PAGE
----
ARTESIA, Calif. – When Rishi Patel opened his restaurant in February, it was the culmination of years of saving up money and careful planning among himself and four partners.
That celebration was short-lived because they'd been open for less than two weeks when the pandemic hit.
“There was more of a fear of the pandemic than actually losing business cause nobody knew really how long it would be,” Patel said.
His restaurant, called “Dip Shabu Shabu,” didn’t reopen until June and it was barely in business for another two weeks before L.A. County Public Health officials closed restaurants again. After that, he decided to hold off on reopening.
“It was kind of going to be even more of an issue to delay outdoor dining because of the fires. There was ash everywhere,” he said. “Having hot soup outside in the summertime just didn’t make too much sense.”
But with cold weather rolling in, Patel says that means busy season for his restaurant, which serves a Japanese-style hot pot dish with meat and vegetables. He decided to give reopening another shot.
“I even bought hedges and we bought some string lights out of our own pockets just to make it look a little bit nicer,’ Patel said. “The hedges come tomorrow so I’ll be able to use them for two days.”
Less than a week after reopening, Patel is preparing to close for a third time as Los Angeles County Public Health officials say all indoor and outdoor dining must shut down Wednesday, Nov. 25 at 10 p.m. as the average number of daily COVID-19 cases for the past five days has topped 4,000.
Ann Hsing, President of the Independent Hospitality Coalition which represents restaurants, bars, clubs and hotels in the greater L.A. area, says restaurants are being unfairly targeted in this latest round of shutdowns.
“Where is the science on the data pointing to the fact that it’s restaurants that have caused a significant spike in cases?” Hsing said. “To be honest, if the cases are out of hand, we fully support getting it in control, but the question is, why are the restaurants being, what we feel, is being blamed and acting as the scapegoat?”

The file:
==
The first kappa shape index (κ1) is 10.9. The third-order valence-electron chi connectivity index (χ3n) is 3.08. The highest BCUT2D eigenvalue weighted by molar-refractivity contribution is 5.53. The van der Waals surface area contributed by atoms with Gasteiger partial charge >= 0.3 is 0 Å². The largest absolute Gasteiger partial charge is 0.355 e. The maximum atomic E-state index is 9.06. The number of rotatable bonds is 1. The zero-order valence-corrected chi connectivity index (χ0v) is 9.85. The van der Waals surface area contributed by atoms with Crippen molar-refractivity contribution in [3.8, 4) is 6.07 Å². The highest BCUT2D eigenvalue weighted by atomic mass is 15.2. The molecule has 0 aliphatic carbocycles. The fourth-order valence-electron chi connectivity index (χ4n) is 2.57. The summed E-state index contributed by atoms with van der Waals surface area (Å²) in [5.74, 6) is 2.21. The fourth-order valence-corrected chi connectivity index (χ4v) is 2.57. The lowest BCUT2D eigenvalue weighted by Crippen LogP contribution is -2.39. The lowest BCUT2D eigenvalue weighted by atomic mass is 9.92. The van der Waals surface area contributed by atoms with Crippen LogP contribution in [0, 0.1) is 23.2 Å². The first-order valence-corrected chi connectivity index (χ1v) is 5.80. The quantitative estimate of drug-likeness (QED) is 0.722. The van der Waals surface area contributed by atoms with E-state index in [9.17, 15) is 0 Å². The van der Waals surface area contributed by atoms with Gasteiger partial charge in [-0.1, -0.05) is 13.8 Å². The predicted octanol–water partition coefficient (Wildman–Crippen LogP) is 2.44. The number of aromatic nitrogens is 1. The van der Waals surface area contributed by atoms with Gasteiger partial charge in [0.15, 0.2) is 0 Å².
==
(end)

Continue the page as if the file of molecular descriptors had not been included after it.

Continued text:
The public health order is also facing backlash from community leaders. L.A. County Supervisor Kathryn Barger opposes the public health order, saying in a statement that data from the County’s Public Health Department reports “that only between 10 to 15% of positive cases reported dining out with someone who tested positive, while more than 50% reported being at a private social gathering with someone who tested positive.”
Supervisor Janice Hahn also expressed concern over the new orders, tweeting “Some of these restaurants are barely hanging on. I hope this isn’t the last nail in their coffins. I wish we could have figured out a way to put in more restrictions rather than completely shutting down dining.”
The city of Pasadena also announced that outdoor dining will be allowed to continue, despite L.A. County’s health order.
Patel says the shutdowns are taking a personal toll as he is trying to keep his business afloat, while getting ready to welcome his first child next summer. He understands the reasons for the restrictions, but points out that he, along with countless restaurant owners, could use some help with their businesses.
“Help us with rent, reimburse us for all the outdoor dining. I mean, you go all over the city, there are tents everywhere,” he said.